Your body has the capacity to repair that damage through a family of 17 different enzymes collectively called poly ADP ribose polymerases (PARP). However, while PARP work well, they require NAD+ for fuel and when they run out of NAD+ they stop repairing your DNA, which can lead to premature cell death as over 100 to 150 NAD+ molecules are needed to repair every DNA strand break.
NAD+ is central to maintaining cellular and mitochondrial health, so the fact that PARP consumes NAD+ to counteract EMF damage is an important concern. Can you improve your NAD+ levels? Yes, but it’s a complex topic that really requires a book to carefully explain. As a first step, though, you need to reduce NAD+ consumption, which necessitates limiting your EMF exposure.
Damage Occurs Over Extended Periods of Time
Were the negative effects of EMFs immediately recognizable, matters would be much simpler. Alas, it doesn’t work that way. The damage accrues over time, similar to that from smoking. For years, you can get away without feeling any ill effects until, all of a sudden, you’re beset with debilitating symptoms.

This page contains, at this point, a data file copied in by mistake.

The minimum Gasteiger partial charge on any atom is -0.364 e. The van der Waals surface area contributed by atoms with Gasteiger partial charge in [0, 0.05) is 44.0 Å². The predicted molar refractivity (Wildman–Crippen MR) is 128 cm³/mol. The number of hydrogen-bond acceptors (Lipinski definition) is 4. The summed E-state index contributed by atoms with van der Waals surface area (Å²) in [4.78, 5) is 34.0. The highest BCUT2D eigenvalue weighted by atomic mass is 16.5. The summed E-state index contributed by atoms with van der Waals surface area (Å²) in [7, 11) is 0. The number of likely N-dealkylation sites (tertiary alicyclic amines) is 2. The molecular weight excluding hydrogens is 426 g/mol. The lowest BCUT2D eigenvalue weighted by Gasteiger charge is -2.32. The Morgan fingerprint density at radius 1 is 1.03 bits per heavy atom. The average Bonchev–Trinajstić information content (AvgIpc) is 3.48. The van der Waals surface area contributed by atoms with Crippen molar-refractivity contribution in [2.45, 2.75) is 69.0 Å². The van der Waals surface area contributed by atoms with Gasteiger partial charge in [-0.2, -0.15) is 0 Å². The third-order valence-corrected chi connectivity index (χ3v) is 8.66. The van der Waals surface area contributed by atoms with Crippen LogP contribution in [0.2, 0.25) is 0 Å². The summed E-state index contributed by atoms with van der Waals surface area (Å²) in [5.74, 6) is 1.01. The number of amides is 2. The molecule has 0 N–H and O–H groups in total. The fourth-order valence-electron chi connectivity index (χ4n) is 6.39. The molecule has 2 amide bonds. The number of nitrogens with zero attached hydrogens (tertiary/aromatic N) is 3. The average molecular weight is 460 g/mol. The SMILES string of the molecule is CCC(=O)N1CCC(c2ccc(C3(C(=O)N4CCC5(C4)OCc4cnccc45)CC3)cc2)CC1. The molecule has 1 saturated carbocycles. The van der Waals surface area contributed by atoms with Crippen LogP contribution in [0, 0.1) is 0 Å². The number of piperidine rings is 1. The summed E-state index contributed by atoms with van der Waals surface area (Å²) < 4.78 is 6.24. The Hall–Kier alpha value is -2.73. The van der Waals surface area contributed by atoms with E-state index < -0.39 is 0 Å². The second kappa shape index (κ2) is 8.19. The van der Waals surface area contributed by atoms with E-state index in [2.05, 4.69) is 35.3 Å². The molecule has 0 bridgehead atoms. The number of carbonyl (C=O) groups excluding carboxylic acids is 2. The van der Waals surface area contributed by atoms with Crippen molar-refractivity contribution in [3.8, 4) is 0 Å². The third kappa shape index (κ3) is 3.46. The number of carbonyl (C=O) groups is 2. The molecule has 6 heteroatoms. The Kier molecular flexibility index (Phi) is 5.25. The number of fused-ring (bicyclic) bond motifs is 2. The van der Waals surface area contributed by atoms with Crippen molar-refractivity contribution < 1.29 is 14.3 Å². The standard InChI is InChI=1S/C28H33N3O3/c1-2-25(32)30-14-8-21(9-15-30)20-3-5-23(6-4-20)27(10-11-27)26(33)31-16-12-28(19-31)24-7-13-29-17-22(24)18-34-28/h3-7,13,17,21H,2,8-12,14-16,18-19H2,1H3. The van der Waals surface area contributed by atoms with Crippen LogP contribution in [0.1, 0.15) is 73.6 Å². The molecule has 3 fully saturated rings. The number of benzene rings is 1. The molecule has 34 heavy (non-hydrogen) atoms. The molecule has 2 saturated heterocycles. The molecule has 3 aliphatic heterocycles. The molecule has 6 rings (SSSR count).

Researchers are in general agreement that there’s a latency period of about 10 years or more before the damage shows up, which places children at greatest risk, since their exposures begin much earlier (nowadays in utero) and persist throughout life unless steps are taken to minimize their daily exposure.
While the controversy over EMF damage has centered around whether or not it can cause cancer, especially brain tumors, this actually isn’t your greatest concern. Since the damage is strongly linked to activation of your VGCCs, it stands to reason that areas where VGCCs are the densest would be most vulnerable to damage.